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Naomi Klein's No Logo Reviewed, "It's Not No Logo, It's Capitalism"

No Logo Reviewed: "It's Not No Logo, It's Capitalism"

No Logo by Naomi Klein

(Flamingo Press, IR


The publication of No Logo was perfectly, if
unintentionally, timed. Just as the N30
demonstrations in Seattle made headlines around
the world, No Logo arrived to explain some of
the reasons for that movement. So although Naomi
Klein has made it clear that she is not an
'official' spokesperson for the movement Ñ that
this movement has no official spokespeople Ñ at
a time when observers (and even some
participants) wondered what was going on, No
provided some answers.

Klein starts by discussing how advertising and
general business practices have changed in the
last twenty years. Essentially, companies
decided that they were no longer in the business
of selling products, because products are messy,
they can be copied, or even improved on. But if
you are selling an idea, an experience, a set of
associations, it's much harder for another
company to compete with you. Sportswear is a
good example of a market where price, and even
quality, isn't that important Ñ people choose
between Nike and Adidas because of their ad
campaigns, not their shoes.

At the same time as companies started this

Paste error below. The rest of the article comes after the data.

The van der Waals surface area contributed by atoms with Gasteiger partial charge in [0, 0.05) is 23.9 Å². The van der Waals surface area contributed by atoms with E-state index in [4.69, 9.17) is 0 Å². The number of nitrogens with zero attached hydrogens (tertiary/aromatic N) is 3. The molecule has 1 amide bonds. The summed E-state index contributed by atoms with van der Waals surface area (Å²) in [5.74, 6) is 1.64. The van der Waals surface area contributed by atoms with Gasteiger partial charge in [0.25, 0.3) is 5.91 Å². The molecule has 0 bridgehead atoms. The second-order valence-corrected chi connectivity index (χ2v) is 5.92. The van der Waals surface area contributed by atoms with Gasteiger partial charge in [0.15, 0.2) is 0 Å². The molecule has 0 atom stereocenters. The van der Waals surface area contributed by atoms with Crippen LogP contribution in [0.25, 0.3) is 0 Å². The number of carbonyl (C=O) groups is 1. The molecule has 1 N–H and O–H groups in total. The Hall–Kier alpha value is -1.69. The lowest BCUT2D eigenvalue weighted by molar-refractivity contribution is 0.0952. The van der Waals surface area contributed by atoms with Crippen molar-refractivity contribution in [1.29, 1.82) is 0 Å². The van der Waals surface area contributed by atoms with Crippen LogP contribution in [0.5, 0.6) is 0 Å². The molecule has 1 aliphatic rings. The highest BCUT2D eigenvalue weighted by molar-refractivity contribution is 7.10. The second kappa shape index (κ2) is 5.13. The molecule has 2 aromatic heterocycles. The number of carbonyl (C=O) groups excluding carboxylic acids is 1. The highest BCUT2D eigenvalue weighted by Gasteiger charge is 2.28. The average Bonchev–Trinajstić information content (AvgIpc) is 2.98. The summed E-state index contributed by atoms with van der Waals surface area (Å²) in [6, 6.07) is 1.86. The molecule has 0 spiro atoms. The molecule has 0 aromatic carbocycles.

emphasis on brands rather than products, they
started moving out of manufacturing. Owning a
factory was thought to tie a company down,
because then you have the constant expense of
wages, as well as the money tied up in buildings
and equipment. Manufacturing still has to take
place of course, if not by you then by your
suppliers, but then dealing with workers can be
someone else's problem, and you can concentrate
on building your brand.

Now a lot of the actual manufacturing of
clothes, computer parts, and other industries
has moved to the developing world. Unlike the
west, where workers expect a decent wage, and
are organised enough to demand it, in the free
trade zones in China, Indonesia, the
Philippines, Mexico, and many more countries,
factories can be run with little outside
interference. The description of these free
trade zones, where workers sometimes work up to
100 hours a week, in appalling conditions, is
the most interesting and useful part of the
book. Workers there are barely paid enough to
live on, and often work compulsory (and
sometimes unpaid) overtime. Most of the workers
in these factories are young women, migrants
from other provinces, because they are thought
to be easier to dominate, and less capable of
organising themselves. Even when workers start
to unionise, they can be summarily fired, and
large-scale agitation faces the constant threat
that the factory will be simply packed up and
moved to another zone. Solidarity with these
workers, and outrage at the conditions they live
in, was one of the driving forces of the Seattle
and Prague protests.

Where No Logo fails is in its attempt to tie
these different themes together. Klein tries to
argue that companies have to spend more money on
'branding', and this is why production is moving
to sweatshops. Companies can't afford to have